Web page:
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SL Green Sells Midtown Office Tower for $815M

| Commercial Real Estate News, Deals, Featured, Office| Views: 0

SL Green is currently negotiating the sale of its Midtown Manhattan office space at 220 East 42nd Street with Jacob Chetrit of the New York-based Chetrit Organization. The announced $815 million sale price translates to roughly $715 per square foot for the 37-story tower. Cushman & Wakefield’s Adam Spies and Doug Harmon, and Iron Hound Management’s Robert Verrone arranged the transaction; Verrone is also responsible for securing financing for the deal. According to SL Green, the sale should close in the first quarter of 2020.

Isaac Zion, SL Green’s co-chief investment officer, said, “The sale of the historic News Building demonstrates the continued demand—both international and domestic—for large, fully stabilized assets in East Midtown, Manhattan’s preeminent business district. This sale also furthers our strategy of selling assets into a healthy investment market and using the proceeds from these sales to repurchase deeply discounted shares of our stock while maintaining a low leverage profile.”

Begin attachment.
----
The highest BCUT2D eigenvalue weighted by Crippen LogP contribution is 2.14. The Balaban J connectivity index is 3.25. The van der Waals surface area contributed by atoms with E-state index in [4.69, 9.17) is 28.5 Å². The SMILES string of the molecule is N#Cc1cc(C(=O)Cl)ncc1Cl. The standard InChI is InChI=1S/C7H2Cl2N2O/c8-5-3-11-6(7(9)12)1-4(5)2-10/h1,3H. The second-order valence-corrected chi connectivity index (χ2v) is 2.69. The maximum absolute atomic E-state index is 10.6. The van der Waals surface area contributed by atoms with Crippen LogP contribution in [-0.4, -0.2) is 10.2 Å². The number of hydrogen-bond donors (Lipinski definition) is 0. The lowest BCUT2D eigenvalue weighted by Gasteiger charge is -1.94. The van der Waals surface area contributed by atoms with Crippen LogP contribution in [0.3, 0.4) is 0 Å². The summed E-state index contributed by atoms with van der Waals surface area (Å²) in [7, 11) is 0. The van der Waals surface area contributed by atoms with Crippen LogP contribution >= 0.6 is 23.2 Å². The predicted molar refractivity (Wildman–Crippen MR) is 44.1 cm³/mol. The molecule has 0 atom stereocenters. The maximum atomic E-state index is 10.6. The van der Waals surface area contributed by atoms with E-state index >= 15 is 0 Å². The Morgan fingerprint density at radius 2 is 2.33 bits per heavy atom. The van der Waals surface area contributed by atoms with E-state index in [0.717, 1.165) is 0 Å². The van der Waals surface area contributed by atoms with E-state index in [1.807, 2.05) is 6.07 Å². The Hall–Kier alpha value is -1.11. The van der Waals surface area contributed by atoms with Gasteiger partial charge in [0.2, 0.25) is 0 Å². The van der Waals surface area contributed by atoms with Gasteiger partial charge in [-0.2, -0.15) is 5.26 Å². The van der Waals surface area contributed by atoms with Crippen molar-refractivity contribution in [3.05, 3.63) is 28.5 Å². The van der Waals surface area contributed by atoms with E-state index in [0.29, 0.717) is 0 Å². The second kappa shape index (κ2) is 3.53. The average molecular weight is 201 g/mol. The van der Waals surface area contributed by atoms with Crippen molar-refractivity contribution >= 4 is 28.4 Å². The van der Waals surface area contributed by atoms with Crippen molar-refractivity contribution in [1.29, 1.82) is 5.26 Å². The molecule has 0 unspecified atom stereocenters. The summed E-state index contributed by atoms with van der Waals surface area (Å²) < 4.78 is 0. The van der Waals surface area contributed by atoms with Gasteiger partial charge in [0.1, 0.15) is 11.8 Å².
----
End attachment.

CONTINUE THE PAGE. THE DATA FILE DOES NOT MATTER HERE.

News Building

News Building, 220 East 42nd Street, New York

Formerly known as the News Building, the 1.1-million-square-foot office tower was on the market throughout the summer with an initial asking price between $900 million and $1 billion. It last traded in 2003 for $265 million, and was later renovated in 2014. SL Green currently holds a majority 68.38% ownership stake in the 1928 Art Deco building; the remaining 31.62% is held by Visiting Nurse Services, American Jewish Joint Distribution Committee and Community Preservation.

The property is 97% leased, with local television station WPIX and its parent company, Tribune Media Company, as well as Omnicom Group and the United Nations among its tenants. Designed by architects Raymond Hood and John Mead Howells, the News Building was formerly the headquarters of the New York Daily News. It houses one of the world’s largest indoor globes and was featured as the location of the Daily Planet headquarters in the 1978 movie, “Superman.”

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